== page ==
While on her way to her new family, her brother dies. This has a big impact on Liesel and it is also her first encounter with Death. She loved her parents and her brother but they are all gone now. In conclusion, Liesel encounters love in many forms. She has to leave her family for a new one so she can be safe, even though not much was explained to her.
For instance, Max Vandenburg's friendship with Liesel influences her to learn from the mistakes of others and herself, as well as provide the pair with joy amongst the darkness World War II holds. When Max explains how “[he feels] the fists of an entire nation… [they] beat him down[,] they make him bleed[,] they let him suffer… he [notices] a tear torn down [Liesel’s] left cheek” (254, 255). Therefore Liesel strives to grasp the full extent of the suffering ‘her people’ have place upon Max and the Jewish people. The shame and sorrow she feels develops a new perspective on the world around her and makes her determined to be better to the people in her life. Also, Max fills the gap left in Liesel’s heart after her brother’s sudden death.
Liesel’s foster parents, Rose and Hans Hubermann, are complete opposites. Rose has a bit of a bad temper and can be demanding at times, while Hans is very admirable and sympathetic, but both of them still love Liesel. The narrator of the novel, Death, says; ¨She possessed the unique ability to aggravate almost anyone she ever met. But she did love Liesel Meminger. Her way of showing it just happened to be strange.
Liesel bonding with Mas was also a part of the beauty in her life, in spite of the brutality and the despair happening in her life. She read books with Max and spent a lot of time with each other, even writing books together. Their friendship adds to the beauty that Liesel’s life represented, even though Max was a Jew, she still befriended him. Markus Zusak’s poetic writing enhances Liesel’s story by adding imagery and many bold headlines to write important statements. Without these elements, the story would have been overwhelmingly boring and depressing.
In other words, Liesel took Max how he already was and left him better than he was previous to their relationship. Liesel courageously developed loyalty toward Max in a time when she could have seen him as an enemy. For this reason, Liesel best illustrates courage in The Book Thief by befriending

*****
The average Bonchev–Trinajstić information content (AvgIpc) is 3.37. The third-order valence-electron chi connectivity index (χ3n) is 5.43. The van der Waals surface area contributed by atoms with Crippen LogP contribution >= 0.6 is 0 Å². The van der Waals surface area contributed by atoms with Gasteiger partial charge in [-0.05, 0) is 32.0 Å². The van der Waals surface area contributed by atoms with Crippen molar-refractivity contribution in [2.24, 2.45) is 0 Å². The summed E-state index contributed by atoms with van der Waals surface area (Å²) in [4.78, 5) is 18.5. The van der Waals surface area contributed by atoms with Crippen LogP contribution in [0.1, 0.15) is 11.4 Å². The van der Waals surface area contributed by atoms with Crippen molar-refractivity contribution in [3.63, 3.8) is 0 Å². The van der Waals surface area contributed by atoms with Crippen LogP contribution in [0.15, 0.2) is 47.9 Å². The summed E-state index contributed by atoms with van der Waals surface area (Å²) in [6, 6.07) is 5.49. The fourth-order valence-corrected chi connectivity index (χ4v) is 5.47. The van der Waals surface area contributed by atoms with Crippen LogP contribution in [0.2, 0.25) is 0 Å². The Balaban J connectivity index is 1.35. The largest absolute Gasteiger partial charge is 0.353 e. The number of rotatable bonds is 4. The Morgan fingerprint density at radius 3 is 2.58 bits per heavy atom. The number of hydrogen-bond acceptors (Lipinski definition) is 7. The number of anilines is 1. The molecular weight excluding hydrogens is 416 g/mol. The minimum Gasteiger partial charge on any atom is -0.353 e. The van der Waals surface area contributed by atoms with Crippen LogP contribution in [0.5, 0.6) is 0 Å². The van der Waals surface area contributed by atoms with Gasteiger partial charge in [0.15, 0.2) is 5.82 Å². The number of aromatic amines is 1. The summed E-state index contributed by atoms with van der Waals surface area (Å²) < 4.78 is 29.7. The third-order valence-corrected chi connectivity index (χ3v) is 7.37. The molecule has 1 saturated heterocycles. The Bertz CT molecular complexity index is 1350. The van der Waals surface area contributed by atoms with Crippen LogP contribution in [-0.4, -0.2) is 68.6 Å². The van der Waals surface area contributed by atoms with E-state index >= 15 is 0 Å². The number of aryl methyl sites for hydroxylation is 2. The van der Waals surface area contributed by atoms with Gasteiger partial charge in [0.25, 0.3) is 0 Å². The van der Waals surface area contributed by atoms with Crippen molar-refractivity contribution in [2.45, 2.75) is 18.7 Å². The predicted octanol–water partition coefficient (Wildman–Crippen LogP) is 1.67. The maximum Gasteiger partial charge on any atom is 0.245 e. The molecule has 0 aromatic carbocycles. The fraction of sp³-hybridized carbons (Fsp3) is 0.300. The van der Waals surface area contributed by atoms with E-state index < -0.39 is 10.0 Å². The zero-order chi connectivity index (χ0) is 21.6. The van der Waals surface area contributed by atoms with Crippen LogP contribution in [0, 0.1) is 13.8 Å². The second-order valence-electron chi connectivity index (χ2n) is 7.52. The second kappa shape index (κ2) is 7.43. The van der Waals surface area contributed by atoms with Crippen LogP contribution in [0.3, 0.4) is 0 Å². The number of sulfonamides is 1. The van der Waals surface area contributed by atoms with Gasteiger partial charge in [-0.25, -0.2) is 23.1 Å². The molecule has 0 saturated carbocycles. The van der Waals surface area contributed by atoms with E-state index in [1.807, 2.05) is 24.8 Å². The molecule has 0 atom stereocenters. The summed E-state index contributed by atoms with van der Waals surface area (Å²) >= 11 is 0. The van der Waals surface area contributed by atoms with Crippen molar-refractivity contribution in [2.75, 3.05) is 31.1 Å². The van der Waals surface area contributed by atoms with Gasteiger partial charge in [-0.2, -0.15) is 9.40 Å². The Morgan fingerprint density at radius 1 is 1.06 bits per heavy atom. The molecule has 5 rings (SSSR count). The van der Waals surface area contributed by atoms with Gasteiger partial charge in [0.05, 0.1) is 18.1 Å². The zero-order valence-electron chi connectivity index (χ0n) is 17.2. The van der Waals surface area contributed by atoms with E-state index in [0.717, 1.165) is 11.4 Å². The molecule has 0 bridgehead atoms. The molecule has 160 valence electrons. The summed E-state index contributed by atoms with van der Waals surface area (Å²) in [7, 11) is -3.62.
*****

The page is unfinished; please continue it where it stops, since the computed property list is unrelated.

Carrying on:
Visual Display Assignment Victoria Liesel lived in Himmel Street with her foster family, at the beginning, I thought she was so poor, her brother was dead and her mother did not have the ability to raise her up, therefore her mother send Liesel to foster family and never contact with Liesel anymore. Along with my reading, fortunately, Liesel’s Papa loved her so much and although her mother Rosa always said some ungentle words to Liesel, but it still because of the love. Liesel also met a boy who loved her named Rudy, I believed it was Rudy to make her life more interesting. They became friends and accompanied each other.
Even death, a metaphysical entity understands the full spectrum of experiences Liesel has gone through. Death unfruitfully “[tries to tell the book thief many things] about beauty and brutality” but “he couldn’t tell her [things she already knew]” (550). Deaths inability to inform Liesel about countless struggle and resilience towards it demonstrates Liesel’s innate understanding of hardship. Death decides not to tell Liesel anything due to the fact that she has culminated an immense understanding of her experiences on both sides of the beauty spectrum, and it is because of this understanding Liesel grows stronger in her resilience towards further hardship. Evidence of Liesel’s struggle starts early on with the death of her brother, as well as her abandonment by her mother.
When she arrived to Himmel Street she could barley read a sentence and now, years later she decided to write her own story. During the bombing of Munich Liesel concluded her novel “I have hated the words and I have loved them, and I hope I made them right” (528). Just like that those couple of words saved her life and all of the struggles became worth it. Overall The Book Thief has a brilliant way of integrating the power of words. The message portrayed allows the audience to see how the positives can outweigh the negatives no matter the situation.
He felt as though the “Almighty, the eternal, and terrible Master of the Universe” decided to not do anything to save them from their nearly certain deaths (Night 33). This attitude only continued to grow as things progressed in the camp. Considering these circumstances most people would lose their faith in God. Elie Wiesel is no exception. He was not free from the urge to question God and His choices.